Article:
4 reasons to explore investing in healthcare automation

4 reasons to explore investing in healthcare automation

Automation of certain administrative tasks and processes can help healthcare organizations get through the pandemic and achieve long-term gains.

It would be an understatement to say healthcare organizations were uniquely challenged by the effects of the COVID-19 pandemic. They were singularly affected.

The healthcare industry experienced significant volatility during the past year – many services were scaled up and others were ramped down within organizations. It’s also important to note that the areas in which demand increased rarely resulted in better margins. In fact, the pandemic caused severe financial losses for some organizations.

Also, hospitals and health systems had the considerable responsibility of providing care for people who had the virus (intensive care unit beds) and accommodating other patients who were afraid to get it (telehealth) – all the while conducting their business in new way (remote workers).

All of these factors put substantial pressure on organizations in an industry that historically has struggled with distinct financial and operational challenges. How can they adapt to this major shift in a way that isn’t merely reactive but drives positive, sustainable change? The answer, in a couple of words, is healthcare automation.

Here are a few reasons why organizations should explore investing – or investing further – in healthcare automation for certain tasks and processes.

1. Score easy productivity wins on basic administrative tasks

Several of the nonclinical parts of healthcare are task-oriented, meaning they’re low-hanging fruit for efficiency and consistency via automation. Many healthcare leaders already recognize this – in fact, 42% of respondents to a survey conducted at the 2020 Crowe Healthcare Summit said they’ve already invested in this type of healthcare automation. Payroll, budgeting and reporting, cost to collect, and other basic activities that involve a relatively simple transfer of data are all possibilities here. The areas of revenue cycle, cash reconciliation, and credit balance processes also are ripe for automation.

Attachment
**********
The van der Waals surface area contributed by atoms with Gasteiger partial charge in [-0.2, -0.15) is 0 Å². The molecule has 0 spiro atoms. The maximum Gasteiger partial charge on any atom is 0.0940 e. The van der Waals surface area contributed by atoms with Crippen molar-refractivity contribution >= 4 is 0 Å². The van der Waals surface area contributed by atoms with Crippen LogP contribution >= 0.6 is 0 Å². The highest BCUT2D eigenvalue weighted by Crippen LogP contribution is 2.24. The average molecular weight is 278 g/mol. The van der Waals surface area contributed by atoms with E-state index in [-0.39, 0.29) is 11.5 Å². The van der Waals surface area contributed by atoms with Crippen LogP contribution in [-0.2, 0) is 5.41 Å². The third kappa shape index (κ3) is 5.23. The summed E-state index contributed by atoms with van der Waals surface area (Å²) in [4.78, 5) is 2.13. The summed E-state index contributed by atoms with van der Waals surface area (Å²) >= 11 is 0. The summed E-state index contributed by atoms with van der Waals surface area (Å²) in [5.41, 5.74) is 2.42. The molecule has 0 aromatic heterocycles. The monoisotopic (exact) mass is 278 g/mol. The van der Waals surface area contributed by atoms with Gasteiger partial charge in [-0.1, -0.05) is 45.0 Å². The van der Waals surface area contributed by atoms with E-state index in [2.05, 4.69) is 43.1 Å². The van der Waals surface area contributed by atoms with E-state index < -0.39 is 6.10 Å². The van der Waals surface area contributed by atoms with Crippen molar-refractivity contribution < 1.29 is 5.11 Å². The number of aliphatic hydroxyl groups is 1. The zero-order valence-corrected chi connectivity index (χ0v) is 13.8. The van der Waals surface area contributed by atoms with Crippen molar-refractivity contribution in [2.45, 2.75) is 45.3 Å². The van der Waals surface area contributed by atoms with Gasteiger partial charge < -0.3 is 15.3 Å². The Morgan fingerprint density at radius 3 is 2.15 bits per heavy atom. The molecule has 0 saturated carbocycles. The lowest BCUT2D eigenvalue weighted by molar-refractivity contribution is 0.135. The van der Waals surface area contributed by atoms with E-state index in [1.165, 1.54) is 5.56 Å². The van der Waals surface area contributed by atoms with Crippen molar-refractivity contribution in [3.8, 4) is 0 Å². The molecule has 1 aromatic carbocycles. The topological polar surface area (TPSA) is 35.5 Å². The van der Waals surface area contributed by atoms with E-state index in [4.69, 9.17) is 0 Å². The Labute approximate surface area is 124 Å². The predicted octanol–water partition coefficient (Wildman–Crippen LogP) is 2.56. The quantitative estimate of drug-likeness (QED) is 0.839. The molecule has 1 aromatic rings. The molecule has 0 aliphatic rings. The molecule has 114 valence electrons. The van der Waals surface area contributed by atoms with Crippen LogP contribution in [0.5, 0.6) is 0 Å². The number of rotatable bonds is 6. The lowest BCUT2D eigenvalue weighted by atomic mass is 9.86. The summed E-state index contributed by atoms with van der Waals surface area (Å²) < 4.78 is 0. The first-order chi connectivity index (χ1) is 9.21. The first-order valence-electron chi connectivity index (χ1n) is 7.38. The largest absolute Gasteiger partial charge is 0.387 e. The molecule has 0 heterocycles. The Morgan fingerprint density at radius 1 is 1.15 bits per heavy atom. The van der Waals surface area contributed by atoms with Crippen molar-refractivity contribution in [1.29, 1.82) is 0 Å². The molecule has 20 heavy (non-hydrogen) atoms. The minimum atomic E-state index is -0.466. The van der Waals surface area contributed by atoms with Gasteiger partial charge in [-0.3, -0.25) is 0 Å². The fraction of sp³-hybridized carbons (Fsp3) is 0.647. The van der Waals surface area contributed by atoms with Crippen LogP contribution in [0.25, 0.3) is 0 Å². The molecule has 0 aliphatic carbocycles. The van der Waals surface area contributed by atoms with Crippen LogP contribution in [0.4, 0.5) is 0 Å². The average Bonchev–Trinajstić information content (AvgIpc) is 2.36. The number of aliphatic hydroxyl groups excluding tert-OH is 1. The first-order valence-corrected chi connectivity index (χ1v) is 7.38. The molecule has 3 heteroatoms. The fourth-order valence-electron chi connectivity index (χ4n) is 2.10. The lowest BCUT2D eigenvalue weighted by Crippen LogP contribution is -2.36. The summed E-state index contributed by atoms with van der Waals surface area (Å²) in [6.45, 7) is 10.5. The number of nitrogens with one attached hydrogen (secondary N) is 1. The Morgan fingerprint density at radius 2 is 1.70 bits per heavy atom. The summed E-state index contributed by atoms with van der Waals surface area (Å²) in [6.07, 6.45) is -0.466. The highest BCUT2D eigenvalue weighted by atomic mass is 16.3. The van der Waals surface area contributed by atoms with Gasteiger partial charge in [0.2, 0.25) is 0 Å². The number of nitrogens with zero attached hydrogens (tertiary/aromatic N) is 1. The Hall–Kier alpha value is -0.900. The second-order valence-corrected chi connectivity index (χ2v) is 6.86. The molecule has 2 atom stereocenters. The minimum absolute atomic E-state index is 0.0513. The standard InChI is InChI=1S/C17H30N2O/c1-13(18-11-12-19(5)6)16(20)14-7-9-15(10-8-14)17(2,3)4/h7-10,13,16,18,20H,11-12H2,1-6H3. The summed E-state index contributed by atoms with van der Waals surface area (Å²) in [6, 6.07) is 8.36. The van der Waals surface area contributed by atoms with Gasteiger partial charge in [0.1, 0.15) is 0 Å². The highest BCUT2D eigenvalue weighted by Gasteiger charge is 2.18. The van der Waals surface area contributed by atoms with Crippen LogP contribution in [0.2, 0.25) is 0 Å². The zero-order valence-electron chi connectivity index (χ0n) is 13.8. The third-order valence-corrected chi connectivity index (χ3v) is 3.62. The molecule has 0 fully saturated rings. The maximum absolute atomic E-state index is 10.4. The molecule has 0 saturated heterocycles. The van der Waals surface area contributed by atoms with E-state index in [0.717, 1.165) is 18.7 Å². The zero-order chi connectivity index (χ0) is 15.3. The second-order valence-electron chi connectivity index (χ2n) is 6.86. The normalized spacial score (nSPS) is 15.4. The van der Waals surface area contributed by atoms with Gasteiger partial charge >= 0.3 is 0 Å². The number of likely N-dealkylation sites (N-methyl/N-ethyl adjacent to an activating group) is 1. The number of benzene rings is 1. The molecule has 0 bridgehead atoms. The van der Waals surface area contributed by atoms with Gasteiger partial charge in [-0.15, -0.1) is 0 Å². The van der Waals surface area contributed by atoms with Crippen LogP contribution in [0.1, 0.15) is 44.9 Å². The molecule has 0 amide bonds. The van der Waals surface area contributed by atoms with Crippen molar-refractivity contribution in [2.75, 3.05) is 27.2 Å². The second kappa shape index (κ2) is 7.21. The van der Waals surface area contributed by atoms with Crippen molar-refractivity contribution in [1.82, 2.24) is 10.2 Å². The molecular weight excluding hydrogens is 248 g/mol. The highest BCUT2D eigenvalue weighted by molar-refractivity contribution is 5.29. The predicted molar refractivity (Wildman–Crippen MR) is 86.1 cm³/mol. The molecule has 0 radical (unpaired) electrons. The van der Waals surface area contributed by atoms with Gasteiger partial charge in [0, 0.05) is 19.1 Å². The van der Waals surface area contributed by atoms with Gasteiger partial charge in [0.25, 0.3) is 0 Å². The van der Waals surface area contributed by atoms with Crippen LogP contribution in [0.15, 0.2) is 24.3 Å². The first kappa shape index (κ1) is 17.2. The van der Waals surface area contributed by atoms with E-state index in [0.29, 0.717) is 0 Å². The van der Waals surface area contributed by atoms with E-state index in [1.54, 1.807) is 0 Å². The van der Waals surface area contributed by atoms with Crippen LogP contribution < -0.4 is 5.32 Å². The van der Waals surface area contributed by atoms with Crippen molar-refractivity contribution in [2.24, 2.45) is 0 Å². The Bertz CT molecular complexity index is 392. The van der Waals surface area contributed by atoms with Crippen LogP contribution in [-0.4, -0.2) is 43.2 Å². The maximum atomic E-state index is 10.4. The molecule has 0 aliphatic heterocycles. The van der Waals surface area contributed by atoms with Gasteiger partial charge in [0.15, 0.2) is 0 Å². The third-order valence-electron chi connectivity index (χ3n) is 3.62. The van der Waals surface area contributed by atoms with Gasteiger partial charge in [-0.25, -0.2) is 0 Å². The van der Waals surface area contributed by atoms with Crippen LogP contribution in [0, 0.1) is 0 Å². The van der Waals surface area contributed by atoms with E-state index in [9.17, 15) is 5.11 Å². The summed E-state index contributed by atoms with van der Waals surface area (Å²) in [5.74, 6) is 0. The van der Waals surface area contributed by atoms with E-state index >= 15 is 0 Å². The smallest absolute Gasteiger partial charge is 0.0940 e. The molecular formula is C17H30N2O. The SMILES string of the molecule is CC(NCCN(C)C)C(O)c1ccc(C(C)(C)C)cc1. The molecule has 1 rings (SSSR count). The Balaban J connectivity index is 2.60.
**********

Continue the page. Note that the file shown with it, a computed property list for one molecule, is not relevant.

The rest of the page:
2. Standardize and speed up complex but repeatable processes

While many leaders are excited about the potential for automation in healthcare, there’s some skepticism about how much it can actually accomplish beyond simple tasks. That’s understandable: Some of the early robotic process automation providers had a hard time delivering on their promises to healthcare organizations. Automating complex, multipart processes is possible, but organizations shouldn’t just dive right in or they’ll risk getting something wrong or missing out on a significant benefit. The approach here should involve a strategic assessment of current operations, including a look at resource allocations and staff time, as well as optimization and standardization of the processes that will be automated.

3. Help solve labor problems

The sudden imbalance in the clinical operations of hospitals and health systems creates a personnel imbalance throughout the rest of the organization. If certain administrative employees are underutilized right now, organizations might be able to automate much of what they currently do and transition them into other roles. Also, healthcare finance and administration are specialized fields, and finding the right talent can be a challenge in any market. Healthcare automation might mean organizations can do more with the employees they have instead of hiring new ones.

4. Get better data to drive better strategies

Healthcare automation (also known as intelligent automation) can provide financial and other organizational data that’s timely and trustworthy. These data science insights can help improve strategy in the form of better, faster decision-making. Better strategy can help drive better margins. It’s a long-term investment that generates returns and gives organizations a competitive advantage over those that do not automate.

Remember – the barriers to entry on automation aren’t that high. And while it might seem like a struggle to take on anything new right now, healthcare automation could save organizations a great deal of time, money, and headache in the long run.


The journey to automation in healthcare

The journey to automation in healthcare

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Mindy R. Herman
Mindy R. Herman
Managing Principal, Health and Sciences